WR: I think I have always had the desire to be an entrepreneur.  I tend to be very results oriented and become impatient when I have to deal with people who throw up roadblocks to moving forward.  I guess you would say I am a “get on the bus or get out of the way” type person.

B5: Tell us about the most valuable learning experience(s) you’ve had with the business.
WR: I learned that I have to adapt to what the market is telling me and not solely focus on my personal vision for the business.  NeedaCFO has expanded my own brand and early on I started getting inbound requests about doing tax work.  Although I do tax compliance work as a CPA, at first I was resistant because doing tax returns was not what I had envisioned for NeedaCFO.  I guess the lesson is you need to be true to your vision, but also be adaptable and willing to listen to what the marketplace tells you it needs.

B5: Is NeedaCFO backed by any investors, or is it bootstrapped?
WR: It is totally bootstrapped by me.  The nature of the business is that there have been several peaks and valleys with revenue.  I do think the current economy has helped me because
1)businesses are looking for the services we offer whether they are an established business needing to control costs or startups that just need advice, and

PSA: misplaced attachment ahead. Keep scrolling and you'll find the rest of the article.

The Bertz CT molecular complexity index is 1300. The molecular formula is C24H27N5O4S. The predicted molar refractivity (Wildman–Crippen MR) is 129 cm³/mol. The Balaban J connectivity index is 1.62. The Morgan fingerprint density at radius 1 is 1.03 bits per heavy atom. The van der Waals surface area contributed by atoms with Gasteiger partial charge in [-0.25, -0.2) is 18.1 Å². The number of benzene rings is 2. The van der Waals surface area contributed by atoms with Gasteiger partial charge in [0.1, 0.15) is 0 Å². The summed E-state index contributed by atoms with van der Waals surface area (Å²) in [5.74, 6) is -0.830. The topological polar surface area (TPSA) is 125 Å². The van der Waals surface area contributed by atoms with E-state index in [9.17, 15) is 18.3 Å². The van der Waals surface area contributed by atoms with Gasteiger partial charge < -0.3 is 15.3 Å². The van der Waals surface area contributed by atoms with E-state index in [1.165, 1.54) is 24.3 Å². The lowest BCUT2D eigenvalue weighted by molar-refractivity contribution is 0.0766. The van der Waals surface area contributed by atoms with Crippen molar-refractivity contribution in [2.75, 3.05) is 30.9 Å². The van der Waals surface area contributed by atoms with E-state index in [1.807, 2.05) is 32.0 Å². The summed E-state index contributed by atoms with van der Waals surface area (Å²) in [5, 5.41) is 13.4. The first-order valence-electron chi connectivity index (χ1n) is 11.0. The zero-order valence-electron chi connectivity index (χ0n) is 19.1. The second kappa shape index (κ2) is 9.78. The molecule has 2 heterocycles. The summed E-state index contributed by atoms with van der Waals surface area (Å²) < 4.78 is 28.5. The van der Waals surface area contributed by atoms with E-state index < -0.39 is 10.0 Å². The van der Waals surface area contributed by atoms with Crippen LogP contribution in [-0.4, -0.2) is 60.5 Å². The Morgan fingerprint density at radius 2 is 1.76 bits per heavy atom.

2)there have been plenty of talented finance and accounting people who are unemployed or underemployed and willing to work on a contract basis when I have needed to ramp up and then move to something else if the work trails off.

B5: A lot of our readers face the dilemma of how to properly fund their ventures. Can you talk a little about why you took the company in that direction?
WR: I bootstrapped the venture, because you can’t find funding for a startup whose revenue stream is based on providing a personal service.  Funny thing is if you look to buy an existing service business, you can have people lined up around the block to fund you, because there is a concrete history of cash flow they can point to and get comfortable with the deal, but no one is going to fund a personal service startup.

B5: Knowing what you know now about financing, what advice would you give a new startup trying to figure out the best option to finance their idea?